We have a poet named Hafez who has the most beautiful (and hard to read) poems. Iranians love him and sometimes when we have questions we ask him and open his book randomly to get our answer. This is also part of the Yalda Night - everyone make a wish for the future and we open the book to see what Hafez says! This is my favorite tradition of the night especially because Hafez will never disappoint you. He says if your wish is not coming through it’s because better thing will happen to you.

Jeff, Project Manager

Everyone in my family is reasonably broke and thus can't afford to buy EVERYONE a present. So, to avoid breaking our banks at the end of every year, we decided to start a Secret Santa Grab Bag. Once you reach a certain age, you join the Secret Santa list. This means we no longer consider you a child who deserves a gift from each of us. Whoever you pull from the bag, you must get them one of three gift options previously provided by the person. The spending limit is $50.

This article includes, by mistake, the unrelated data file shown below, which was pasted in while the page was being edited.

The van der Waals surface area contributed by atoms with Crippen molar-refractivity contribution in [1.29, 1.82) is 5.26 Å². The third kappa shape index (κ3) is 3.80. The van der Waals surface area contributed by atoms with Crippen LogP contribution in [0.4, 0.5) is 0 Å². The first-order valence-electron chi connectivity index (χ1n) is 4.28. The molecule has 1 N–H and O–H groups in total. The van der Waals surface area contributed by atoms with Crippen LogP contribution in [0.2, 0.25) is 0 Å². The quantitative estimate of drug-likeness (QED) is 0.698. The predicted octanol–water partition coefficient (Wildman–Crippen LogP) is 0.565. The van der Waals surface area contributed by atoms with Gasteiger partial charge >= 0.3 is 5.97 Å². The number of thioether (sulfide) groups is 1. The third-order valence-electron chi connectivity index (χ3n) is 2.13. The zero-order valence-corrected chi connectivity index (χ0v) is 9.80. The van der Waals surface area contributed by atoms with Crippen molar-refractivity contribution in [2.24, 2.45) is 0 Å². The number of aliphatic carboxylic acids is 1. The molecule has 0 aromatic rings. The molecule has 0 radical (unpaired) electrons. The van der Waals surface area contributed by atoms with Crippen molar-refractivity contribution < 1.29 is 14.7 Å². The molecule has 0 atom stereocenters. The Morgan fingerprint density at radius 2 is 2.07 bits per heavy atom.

This way, we only have to get gifts for kids, elders, and ONE family member. Not only does this help our wallets, it guarantees that everyone will get something they WANT as opposed to a bunch of socks or something. My list has the same three things every year: an Amazon gift card, a Visa gift card, or straight cash.

Dane, Strategy Director

Every Christmas for the last 11 years, on Christmas Eve night we all make our own individual homemade pizza. It's been cool to see how the kids' pizzas have evolved over the years to a point where now Morgan's & Faith's actually look and taste good. Grace, who's 5, is still working to perfect her pie.

After that, the kids exchange the gifts they bought each other - real thoughtful stuff with their own money. Plus Over-priced, I mean OBERweis, eggnog.

Free Idea Friday: The Splurge

Free Idea Friday: The Splurge


Seeing the Purge, a movie-turned-franchise about all crime being legal for 24 hours, inspired a similar, albeit less violent, idea that I believe could actually benefit society.

This idea I have dubbed the Splurge, goes as follows: For one day, every five years or so, the 99% was given the opportunity to be in the 1%. This would be achieved through a bank transaction triggered at midnight, granting  an extraordinarily large sum of money (let's say $1 Million, as an example) to the designated splurgers.